by Claire Miles
Well known in the US for being their first female state senator, Dr Martha Hughes Cannon was a remarkable and pioneering women in many ways, and is one of the many women from history whose name deserves to be better known.
Martha – or Mattie as she was more usually known – was born on the 1st July, 1857 in Llandudno, North Wales. In 1860, her family made the decision to emigrate to the United States. They then joined a Mormon pioneer company, eventually arriving and settling in Salt Lake Valley, Utah in September 1861.
The pioneer life was not an easy one. During their long journey, Martha’s younger sister died of typhoid. Then, just a fortnight later, her father died days after they arrived in Salt Lake City. Martha’s mother quickly remarried to a fellow Mormon pioneer, and settled into their frontier life.
At only sixteen years old Martha enrolled in the University of Utah and completed a degree in chemistry. She then earned a medical degree from the University of Michigan in 1880. A degree in pharmaceuticals at the University of Pennsylvania followed only two years later, where she was the only female student in her class. At the same time she was also completing a degree in public speaking, leaving her with four degrees by the time she was twenty-five.
After graduating, Hughes returned to Salt Lake City and opened a private practice in a wing of her old family home. Shortly after in 1882, she became the resident physician at Deseret Hospital, a Mormon hospital that trained women nurses and midwives.
It was while working at Deseret Hospital that Martha met and fell in love with Angus Cannon. He was superintendent of the hospital and a leader in the Mormon community. In 1884 she became his fourth wife.
In 1882, the U.S. Congress passed the Edmunds Act. The Act outlawed polygamy and made it a crime punishable by five years in prison. Angus was convicted and sent to prison. When Martha found out she was pregnant, she went into hiding to avoid testifying against her husband. In 1886 she fled to England along with their baby daughter, returning in December 1887.
While Martha was in Britain, The Edmunds-Tucker Act was passed which repealed women’s voting rights in Utah. This was a federal act designed to severely restrict the practices of The Church of Jesus Christ of Latter-day Saints, its member and their wives.
Women had been entitled to the vote in Utah since 1870, and were the first women to legally cast ballots in the United States (Wyoming had granted their female citizens the right to vote in 1869, but hadn’t held any elections), so this act was a major regression for the women of Utah.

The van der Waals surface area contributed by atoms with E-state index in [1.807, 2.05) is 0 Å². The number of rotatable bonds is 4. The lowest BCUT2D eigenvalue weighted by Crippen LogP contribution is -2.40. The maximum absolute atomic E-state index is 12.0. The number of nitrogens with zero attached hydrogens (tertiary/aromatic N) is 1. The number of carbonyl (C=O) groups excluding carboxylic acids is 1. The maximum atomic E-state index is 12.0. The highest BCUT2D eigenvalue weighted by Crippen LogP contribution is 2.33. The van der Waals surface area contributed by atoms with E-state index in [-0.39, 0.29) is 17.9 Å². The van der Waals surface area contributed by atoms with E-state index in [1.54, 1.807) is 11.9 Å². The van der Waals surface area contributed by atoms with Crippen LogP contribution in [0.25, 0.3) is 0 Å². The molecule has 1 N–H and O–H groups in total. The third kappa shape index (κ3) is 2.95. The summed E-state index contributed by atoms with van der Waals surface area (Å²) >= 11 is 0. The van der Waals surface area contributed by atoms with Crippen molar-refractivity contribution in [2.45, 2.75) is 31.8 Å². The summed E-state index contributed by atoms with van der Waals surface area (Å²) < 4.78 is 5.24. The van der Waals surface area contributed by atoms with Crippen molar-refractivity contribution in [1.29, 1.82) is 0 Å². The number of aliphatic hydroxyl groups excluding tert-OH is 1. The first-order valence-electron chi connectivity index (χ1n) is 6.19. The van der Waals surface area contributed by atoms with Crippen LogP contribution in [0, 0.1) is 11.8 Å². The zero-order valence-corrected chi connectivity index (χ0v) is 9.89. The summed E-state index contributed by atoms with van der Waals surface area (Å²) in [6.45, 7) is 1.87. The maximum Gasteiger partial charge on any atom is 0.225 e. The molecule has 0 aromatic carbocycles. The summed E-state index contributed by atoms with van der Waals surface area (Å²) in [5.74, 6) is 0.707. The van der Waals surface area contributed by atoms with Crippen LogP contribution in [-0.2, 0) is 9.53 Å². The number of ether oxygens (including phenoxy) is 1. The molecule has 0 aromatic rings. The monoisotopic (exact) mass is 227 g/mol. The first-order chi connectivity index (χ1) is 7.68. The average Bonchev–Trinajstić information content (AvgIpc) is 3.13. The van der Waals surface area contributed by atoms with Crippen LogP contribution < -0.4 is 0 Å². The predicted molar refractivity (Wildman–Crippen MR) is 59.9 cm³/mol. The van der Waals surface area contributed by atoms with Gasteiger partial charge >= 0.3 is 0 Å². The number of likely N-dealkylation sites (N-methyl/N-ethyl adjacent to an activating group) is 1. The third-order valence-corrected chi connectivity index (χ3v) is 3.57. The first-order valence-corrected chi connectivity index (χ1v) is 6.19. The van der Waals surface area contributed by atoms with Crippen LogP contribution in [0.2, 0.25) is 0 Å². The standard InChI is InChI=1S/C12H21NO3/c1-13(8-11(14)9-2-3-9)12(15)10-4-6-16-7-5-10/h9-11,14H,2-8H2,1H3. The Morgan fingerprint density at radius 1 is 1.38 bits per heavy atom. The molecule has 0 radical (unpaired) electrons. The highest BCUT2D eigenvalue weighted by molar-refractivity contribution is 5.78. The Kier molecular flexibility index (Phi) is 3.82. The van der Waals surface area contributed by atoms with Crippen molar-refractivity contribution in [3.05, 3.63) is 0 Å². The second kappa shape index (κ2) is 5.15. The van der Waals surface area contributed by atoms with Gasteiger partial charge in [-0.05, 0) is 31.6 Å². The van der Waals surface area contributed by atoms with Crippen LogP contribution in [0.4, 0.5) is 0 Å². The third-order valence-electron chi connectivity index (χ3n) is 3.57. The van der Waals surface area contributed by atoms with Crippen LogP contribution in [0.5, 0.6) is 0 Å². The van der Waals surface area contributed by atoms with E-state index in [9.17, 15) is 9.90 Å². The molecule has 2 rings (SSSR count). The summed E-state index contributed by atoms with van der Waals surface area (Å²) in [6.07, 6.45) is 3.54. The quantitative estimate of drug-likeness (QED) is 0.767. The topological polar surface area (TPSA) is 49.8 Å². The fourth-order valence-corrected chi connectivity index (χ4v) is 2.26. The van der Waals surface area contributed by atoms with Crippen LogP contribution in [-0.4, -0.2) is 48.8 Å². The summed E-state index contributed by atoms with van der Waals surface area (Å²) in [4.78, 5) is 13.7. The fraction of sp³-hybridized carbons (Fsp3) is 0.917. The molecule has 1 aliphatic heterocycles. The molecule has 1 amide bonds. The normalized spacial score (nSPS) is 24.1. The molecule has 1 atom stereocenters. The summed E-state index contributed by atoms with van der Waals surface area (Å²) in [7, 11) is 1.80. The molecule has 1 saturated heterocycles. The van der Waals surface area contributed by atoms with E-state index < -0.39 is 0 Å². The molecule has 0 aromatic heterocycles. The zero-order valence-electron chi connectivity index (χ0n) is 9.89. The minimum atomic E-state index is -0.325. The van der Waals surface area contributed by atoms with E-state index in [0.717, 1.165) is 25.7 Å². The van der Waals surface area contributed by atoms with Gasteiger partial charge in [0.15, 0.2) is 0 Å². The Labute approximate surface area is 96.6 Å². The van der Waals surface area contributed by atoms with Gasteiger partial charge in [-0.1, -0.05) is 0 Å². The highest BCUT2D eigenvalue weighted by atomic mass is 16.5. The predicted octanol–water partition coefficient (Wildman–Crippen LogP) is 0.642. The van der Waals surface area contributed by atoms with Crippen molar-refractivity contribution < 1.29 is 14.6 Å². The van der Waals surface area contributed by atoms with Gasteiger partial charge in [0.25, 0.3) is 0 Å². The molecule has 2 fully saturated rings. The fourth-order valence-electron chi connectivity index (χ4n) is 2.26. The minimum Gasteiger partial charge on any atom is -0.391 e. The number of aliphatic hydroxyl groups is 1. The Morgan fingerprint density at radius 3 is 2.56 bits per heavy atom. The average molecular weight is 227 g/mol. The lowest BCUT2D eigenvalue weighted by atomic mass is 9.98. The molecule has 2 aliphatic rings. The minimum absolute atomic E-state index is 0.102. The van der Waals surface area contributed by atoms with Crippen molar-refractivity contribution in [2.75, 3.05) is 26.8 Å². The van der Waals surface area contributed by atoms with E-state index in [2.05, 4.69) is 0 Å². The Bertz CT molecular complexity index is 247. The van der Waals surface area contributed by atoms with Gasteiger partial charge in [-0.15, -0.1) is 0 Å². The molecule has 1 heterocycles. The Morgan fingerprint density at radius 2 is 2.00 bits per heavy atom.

On her return to the US Martha became a leader in the women’s suffrage movement, and spoke at national conferences and events across the country, alongside prominent suffragists such as Susan B. Anthony.
In 1895, a suffrage clause in the new state constitution restored the right to vote to Utah women, and Martha was the first woman in Salt Lake City to register to vote. The following year Martha made the decision to run for a seat in Utah’s first elected state senate. There were five state senate positions up for grabs, and a lot of competition for these seats – including from her own husband!
Martha ran as a Democrat, while her husband Angus ran on a Republican ticket. The Democrats came out on top, with Martha defeating her own husband, becoming the first female state senator in the US on November 3rd 1896. She went on to serve two terms in office.
Public Health Campaigner
While in office, Martha primarily focused on legislation to improve Utah’s public health. She created laws to restrict the spread of epidemics and create safer work environments for women and girls. She also helped found Utah’s first school for the deaf and blind, and sat on the Board for Health.
Martha gave birth to her third child towards the end of her second term in office. This influenced her decision to retire from active politics to avoid drawing attention to her husband’s continuing polygamy. However, it did not work and Angus (who by now had six plural wives) was arrested again.
She 1904 she moved to California for health reasons, but still continued her work in public health, even becoming Vice President of the National Congress of Tuberculosis. She passed away in Los Angeles on July 10th 1932, and was buried next to her husband in Salt Lake City.
Martha was literally a pioneer that witnessed the settlement of what is now Salt Lake City and the modern state of Utah – but she was also a trailblazing pioneer in many other ways, and deserves to be more widely known and remembered as the leading suffragist, politician and public health campaigner that she was.
About the Author
Claire Miles runs the popular history blog Hisdoryan, which helps people live in the past everyday. She is also the founder of the #historygirls Instagram community and The History Bookshelf, an online history book club. Her background is in Welsh history, especially medieval, early modern and Welsh women’s history.